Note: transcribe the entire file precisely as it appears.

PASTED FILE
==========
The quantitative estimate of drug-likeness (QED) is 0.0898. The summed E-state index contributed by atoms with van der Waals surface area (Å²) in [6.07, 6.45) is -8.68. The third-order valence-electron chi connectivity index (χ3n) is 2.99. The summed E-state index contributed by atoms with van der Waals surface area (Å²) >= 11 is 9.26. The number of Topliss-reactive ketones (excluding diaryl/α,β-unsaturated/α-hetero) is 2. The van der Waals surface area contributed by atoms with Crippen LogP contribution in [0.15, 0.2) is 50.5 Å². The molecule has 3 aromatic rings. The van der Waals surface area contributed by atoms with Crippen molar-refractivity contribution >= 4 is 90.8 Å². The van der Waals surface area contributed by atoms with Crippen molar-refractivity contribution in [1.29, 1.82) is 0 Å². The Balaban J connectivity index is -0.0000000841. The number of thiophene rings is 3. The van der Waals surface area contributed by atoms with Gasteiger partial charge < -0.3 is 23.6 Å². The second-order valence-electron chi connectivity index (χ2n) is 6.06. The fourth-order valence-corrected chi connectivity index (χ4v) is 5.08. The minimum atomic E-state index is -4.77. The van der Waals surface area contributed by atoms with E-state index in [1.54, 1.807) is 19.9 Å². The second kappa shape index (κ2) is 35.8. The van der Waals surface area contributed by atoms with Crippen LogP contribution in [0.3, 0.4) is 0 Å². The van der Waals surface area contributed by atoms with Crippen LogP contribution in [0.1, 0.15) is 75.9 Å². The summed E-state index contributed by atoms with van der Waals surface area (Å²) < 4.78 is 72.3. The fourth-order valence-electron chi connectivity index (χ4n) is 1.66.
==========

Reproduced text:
The quantitative estimate of drug-likeness (QED) is 0.0898. The summed E-state index contributed by atoms with van der Waals surface area (Å²) in [6.07, 6.45) is -8.68. The third-order valence-electron chi connectivity index (χ3n) is 2.99. The summed E-state index contributed by atoms with van der Waals surface area (Å²) >= 11 is 9.26. The number of Topliss-reactive ketones (excluding diaryl/α,β-unsaturated/α-hetero) is 2. The van der Waals surface area contributed by atoms with Crippen LogP contribution in [0.15, 0.2) is 50.5 Å². The molecule has 3 aromatic rings. The van der Waals surface area contributed by atoms with Crippen molar-refractivity contribution >= 4 is 90.8 Å². The van der Waals surface area contributed by atoms with Crippen molar-refractivity contribution in [1.29, 1.82) is 0 Å². The Balaban J connectivity index is -0.0000000841. The number of thiophene rings is 3. The van der Waals surface area contributed by atoms with Gasteiger partial charge < -0.3 is 23.6 Å². The second-order valence-electron chi connectivity index (χ2n) is 6.06. The fourth-order valence-corrected chi connectivity index (χ4v) is 5.08. The minimum atomic E-state index is -4.77. The van der Waals surface area contributed by atoms with E-state index in [1.54, 1.807) is 19.9 Å². The second kappa shape index (κ2) is 35.8. The van der Waals surface area contributed by atoms with Crippen LogP contribution in [0.3, 0.4) is 0 Å². The van der Waals surface area contributed by atoms with Crippen LogP contribution in [0.1, 0.15) is 75.9 Å². The summed E-state index contributed by atoms with van der Waals surface area (Å²) < 4.78 is 72.3. The fourth-order valence-electron chi connectivity index (χ4n) is 1.66.